- Fellow Craft (FC)- a fellow of a Lodge, comparable to a fellow of a college
- Master Mason (MM)- the "third degree", a necessary qualification for election as the Worshipful Master (or in Scotland Right Worshipful Master) of his Lodge, which is an office not a degree.
A Past Master is a Master Mason who has served as Master of his Lodge; this is a rank, not a degree.
The degrees represent stages of personal development. No Freemason is told that there is only one meaning to the allegories; as a Freemason works through the degrees and studies their lessons, he interprets them for himself, his personal interpretation being bounded only by the Constitution within which he works. A common symbolic structure and universal archetypes provide a means for each Freemason to come to his own answers to life's important philosophical questions. Especially in continental Europe, Freemasons working through the degrees may be asked to prepare papers on related philosophical topics, and present these papers in open Lodge.
For example, one Mason's interpretations of the three degrees is as follows: The Entered Apprentice is at the step of self-knowledge, the apprentice should recognize his own imperfection, which is symbolized by a rough stone, and should be able to discover and remove his own flaws. With these abilities, he is promoted into Fellow Craft with its symbol of the smooth worked stone. At the least, the Fellow should acquire the ability of self-control, a requirement to fit with the other Freemasons into the building of humanity, symbolized as a rectangular stone. The Master Mason is raised into the step of ennoblement, its symbol is the drawing board. The Master Mason should understand that all life is transient. It is his duty to help others with his drawings to complete the building of humanity.
There is no degree of Freemasonry higher than that of Master Mason. Although some Masonic bodies and orders have degrees named with higher numbers, these degrees are considered to be supplements to the Master Mason degree rather than promotions from it. An example is the Scottish Rite, conferring degrees numbered from 4° up to 33°.  It is, however, essential to be a Master Mason in order to qualify for these further degrees. They are administered on a parallel system to Craft or Blue Lodge Freemasonry; within each organization there is a system of offices, which confer rank within that degree or order alone.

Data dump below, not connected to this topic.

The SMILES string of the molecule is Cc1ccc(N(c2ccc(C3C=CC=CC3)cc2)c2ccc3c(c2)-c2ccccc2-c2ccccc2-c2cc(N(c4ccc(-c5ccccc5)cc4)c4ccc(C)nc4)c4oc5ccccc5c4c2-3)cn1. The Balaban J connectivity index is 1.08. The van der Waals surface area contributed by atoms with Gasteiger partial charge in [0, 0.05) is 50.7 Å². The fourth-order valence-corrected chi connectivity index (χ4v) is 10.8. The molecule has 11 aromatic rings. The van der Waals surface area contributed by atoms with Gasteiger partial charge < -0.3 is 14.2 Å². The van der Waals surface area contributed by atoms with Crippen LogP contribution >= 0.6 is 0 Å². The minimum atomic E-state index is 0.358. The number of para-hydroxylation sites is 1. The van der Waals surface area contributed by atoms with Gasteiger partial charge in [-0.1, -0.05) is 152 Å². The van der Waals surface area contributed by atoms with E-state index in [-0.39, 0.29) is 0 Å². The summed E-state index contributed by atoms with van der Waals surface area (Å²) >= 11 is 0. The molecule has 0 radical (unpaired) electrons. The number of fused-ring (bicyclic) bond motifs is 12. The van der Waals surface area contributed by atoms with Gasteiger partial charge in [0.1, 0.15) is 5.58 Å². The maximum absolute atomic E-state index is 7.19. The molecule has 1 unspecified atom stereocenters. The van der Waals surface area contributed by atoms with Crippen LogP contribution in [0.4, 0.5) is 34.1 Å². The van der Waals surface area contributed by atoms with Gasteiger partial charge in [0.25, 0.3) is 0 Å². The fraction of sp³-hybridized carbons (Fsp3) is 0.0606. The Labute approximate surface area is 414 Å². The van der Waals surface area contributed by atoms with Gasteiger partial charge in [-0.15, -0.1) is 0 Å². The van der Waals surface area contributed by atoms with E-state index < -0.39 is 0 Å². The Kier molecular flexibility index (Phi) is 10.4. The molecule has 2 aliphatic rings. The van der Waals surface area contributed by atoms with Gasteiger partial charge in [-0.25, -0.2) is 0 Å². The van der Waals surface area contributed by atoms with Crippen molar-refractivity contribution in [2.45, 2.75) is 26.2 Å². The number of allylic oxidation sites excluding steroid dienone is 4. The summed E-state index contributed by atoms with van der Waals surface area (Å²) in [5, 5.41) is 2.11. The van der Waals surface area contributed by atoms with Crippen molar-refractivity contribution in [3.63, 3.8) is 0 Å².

Signs, grips and words
Freemasons use signs (hand gestures), grips or tokens (handshakes) and words to gain admission to their meetings and identify that a visitor is legitimate. However, there is no evidence that these modes of recognition were in use prior to the mid-1600s after non-operative members had been admitted to Lodges. The "Mason Word" is the first mode of recognition to appear in early Lodge records of the mid-1600s. The Grips and signs followed, and were probably never used by the operative Freemasons, the easiest way to determine an operative Mason's qualifications being the quality of his work. The preponderance of evidence supports the development of these modes of recognition by non-operative 17th-century Freemasons.